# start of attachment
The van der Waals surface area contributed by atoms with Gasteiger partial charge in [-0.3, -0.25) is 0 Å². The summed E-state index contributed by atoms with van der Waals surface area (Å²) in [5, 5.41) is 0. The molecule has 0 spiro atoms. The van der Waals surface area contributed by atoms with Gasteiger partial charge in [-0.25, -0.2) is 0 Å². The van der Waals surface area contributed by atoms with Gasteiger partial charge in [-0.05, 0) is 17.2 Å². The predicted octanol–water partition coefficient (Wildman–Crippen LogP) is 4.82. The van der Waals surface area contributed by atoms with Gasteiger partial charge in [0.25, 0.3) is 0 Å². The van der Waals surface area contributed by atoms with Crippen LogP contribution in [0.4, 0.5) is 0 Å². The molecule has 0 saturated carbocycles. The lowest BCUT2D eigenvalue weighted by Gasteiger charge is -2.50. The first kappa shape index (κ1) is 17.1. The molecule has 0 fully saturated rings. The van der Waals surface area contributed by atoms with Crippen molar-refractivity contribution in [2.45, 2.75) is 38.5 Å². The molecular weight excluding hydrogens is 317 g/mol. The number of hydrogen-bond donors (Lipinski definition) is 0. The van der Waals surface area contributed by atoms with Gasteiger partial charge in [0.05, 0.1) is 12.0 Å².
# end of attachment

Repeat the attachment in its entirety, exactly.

The van der Waals surface area contributed by atoms with Gasteiger partial charge in [-0.3, -0.25) is 0 Å². The summed E-state index contributed by atoms with van der Waals surface area (Å²) in [5, 5.41) is 0. The molecule has 0 spiro atoms. The van der Waals surface area contributed by atoms with Gasteiger partial charge in [-0.25, -0.2) is 0 Å². The van der Waals surface area contributed by atoms with Gasteiger partial charge in [-0.05, 0) is 17.2 Å². The predicted octanol–water partition coefficient (Wildman–Crippen LogP) is 4.82. The van der Waals surface area contributed by atoms with Gasteiger partial charge in [0.25, 0.3) is 0 Å². The van der Waals surface area contributed by atoms with Crippen LogP contribution in [0.4, 0.5) is 0 Å². The molecule has 0 saturated carbocycles. The lowest BCUT2D eigenvalue weighted by Gasteiger charge is -2.50. The first kappa shape index (κ1) is 17.1. The molecule has 0 fully saturated rings. The van der Waals surface area contributed by atoms with Crippen molar-refractivity contribution in [2.45, 2.75) is 38.5 Å². The molecular weight excluding hydrogens is 317 g/mol. The number of hydrogen-bond donors (Lipinski definition) is 0. The van der Waals surface area contributed by atoms with Gasteiger partial charge in [0.05, 0.1) is 12.0 Å².